Franchisee financial reporting requirements

Understanding financial reporting requirements as a franchisee

Franchisees are business owners who are fully responsible for the day-to-day running of their business. For this reason, they are required to maintain strict financial records and report them transparently throughout the year.

There are many people and organizations that will be interested in your financial information, including your franchisor, any lenders or investors who have supported your startup costs, and the Canada Revenue Agency (CRA). The CRA has a special interest in your financial information to ensure that you pay appropriate taxes.


What taxes should you pay?

Canada's multi-layered tax system can make financial recording more complicated. Unless you are a financial whiz with a deep understanding of the requirements, it is generally recommended that you enlist the services of a business advisor to ensure that you get off on the right foot.

It is also helpful to hire an accountant to handle your financial affairs because they can ensure that your data is recorded and handled in accordance with a specific accounting framework, minimizing the risk of errors and penalties.


Taxes that you will need to pay will include corporate tax, GST/HST taxes, and payroll tax.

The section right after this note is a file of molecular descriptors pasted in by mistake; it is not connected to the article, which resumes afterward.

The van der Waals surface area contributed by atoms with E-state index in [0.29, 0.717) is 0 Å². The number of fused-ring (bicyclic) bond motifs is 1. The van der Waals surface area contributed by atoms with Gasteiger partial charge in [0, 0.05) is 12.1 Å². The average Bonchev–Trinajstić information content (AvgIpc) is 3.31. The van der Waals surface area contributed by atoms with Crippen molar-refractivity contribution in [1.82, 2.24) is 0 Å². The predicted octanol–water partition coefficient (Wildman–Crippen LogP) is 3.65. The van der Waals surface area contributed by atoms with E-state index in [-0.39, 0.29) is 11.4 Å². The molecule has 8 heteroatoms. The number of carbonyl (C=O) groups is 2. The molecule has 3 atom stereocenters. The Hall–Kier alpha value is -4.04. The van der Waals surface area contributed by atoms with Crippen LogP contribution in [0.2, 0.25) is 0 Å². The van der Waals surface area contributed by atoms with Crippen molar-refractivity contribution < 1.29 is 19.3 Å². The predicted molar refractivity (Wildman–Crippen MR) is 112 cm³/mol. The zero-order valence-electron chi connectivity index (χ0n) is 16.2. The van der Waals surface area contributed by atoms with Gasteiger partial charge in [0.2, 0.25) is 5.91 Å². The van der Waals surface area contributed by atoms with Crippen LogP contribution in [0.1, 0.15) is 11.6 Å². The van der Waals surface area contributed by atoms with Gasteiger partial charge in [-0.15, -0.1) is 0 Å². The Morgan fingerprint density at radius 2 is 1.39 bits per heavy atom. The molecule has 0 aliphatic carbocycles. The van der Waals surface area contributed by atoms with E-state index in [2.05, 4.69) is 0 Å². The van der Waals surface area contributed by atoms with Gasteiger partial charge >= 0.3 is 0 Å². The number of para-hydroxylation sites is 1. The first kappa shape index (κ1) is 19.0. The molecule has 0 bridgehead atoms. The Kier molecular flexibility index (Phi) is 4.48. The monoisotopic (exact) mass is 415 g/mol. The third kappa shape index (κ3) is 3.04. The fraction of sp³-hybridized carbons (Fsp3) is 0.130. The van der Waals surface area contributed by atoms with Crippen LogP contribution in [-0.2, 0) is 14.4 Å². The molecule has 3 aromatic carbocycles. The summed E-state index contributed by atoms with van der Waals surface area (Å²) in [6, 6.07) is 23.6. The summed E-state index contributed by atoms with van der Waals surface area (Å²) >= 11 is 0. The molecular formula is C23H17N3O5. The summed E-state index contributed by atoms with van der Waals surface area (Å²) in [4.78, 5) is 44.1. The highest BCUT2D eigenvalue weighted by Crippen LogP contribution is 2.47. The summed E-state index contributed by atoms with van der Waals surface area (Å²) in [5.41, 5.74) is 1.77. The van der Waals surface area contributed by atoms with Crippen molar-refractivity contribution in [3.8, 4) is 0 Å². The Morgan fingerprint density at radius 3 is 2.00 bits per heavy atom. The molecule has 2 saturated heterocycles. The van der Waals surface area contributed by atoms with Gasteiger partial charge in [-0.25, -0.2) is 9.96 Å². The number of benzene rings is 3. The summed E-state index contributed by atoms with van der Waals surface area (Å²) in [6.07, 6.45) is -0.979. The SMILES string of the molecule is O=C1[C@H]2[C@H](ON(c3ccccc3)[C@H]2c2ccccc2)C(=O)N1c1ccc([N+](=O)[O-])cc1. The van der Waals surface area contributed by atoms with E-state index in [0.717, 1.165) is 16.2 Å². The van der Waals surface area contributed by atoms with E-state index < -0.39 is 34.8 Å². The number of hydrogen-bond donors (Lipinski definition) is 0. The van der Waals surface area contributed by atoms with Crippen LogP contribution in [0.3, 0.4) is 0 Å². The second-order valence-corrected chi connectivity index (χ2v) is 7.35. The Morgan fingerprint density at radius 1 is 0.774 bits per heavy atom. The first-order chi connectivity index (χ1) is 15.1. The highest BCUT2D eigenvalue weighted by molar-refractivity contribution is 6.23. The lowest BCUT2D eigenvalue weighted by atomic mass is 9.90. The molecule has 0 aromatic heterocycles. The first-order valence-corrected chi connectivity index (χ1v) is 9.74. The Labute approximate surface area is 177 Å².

• Corporate tax

Corporate tax is charged on a corporation's taxable income, and your franchisor or a dedicated franchise accountant will explain to you how you are affected based on the type, size and turnover of your particular franchise business.



This value-added tax can allow franchisees to claim input tax credits where tax is paid on purchases that are necessary for the running of their business. A franchise accountant will advise you on whether you should apply to become GST/HST registered before you join the franchise, noting that the majority of taxable costs incurred will be during the start-up phase.


  • Payroll taxes

If you employ anyone, you are responsible for paying payroll taxes and for remitting the portion of the payroll that is withheld from your employees to the CRA. You must register with the CRA as an employer and make regular payments for any amounts that you owe.

At the end of the calendar year, you must report the total income and deductions applicable to each of your employees on T4 forms.


Reporting your financial position

Different financial bodies will require different information from you, depending on your individual circumstances and the type of business you are operating. Lenders such as banks and investors may require your financial statements to ensure that your business remains viable and that they will receive the promised return on their investment. You should submit NTR financial statements prepared by your accountant annually, unless you are specifically asked for a different document set.

If you are audited, an external financial specialist will seek assurance that your financial submissions are accurate and complete by gathering and reviewing evidence and corroborating it against control tests.

In short, financial reporting is an essential but complex process, but it is one that you do not need to shoulder entirely by yourself. Lean on experienced professionals, and they will keep you compliant, provide tailored advice, and help you maximize your business.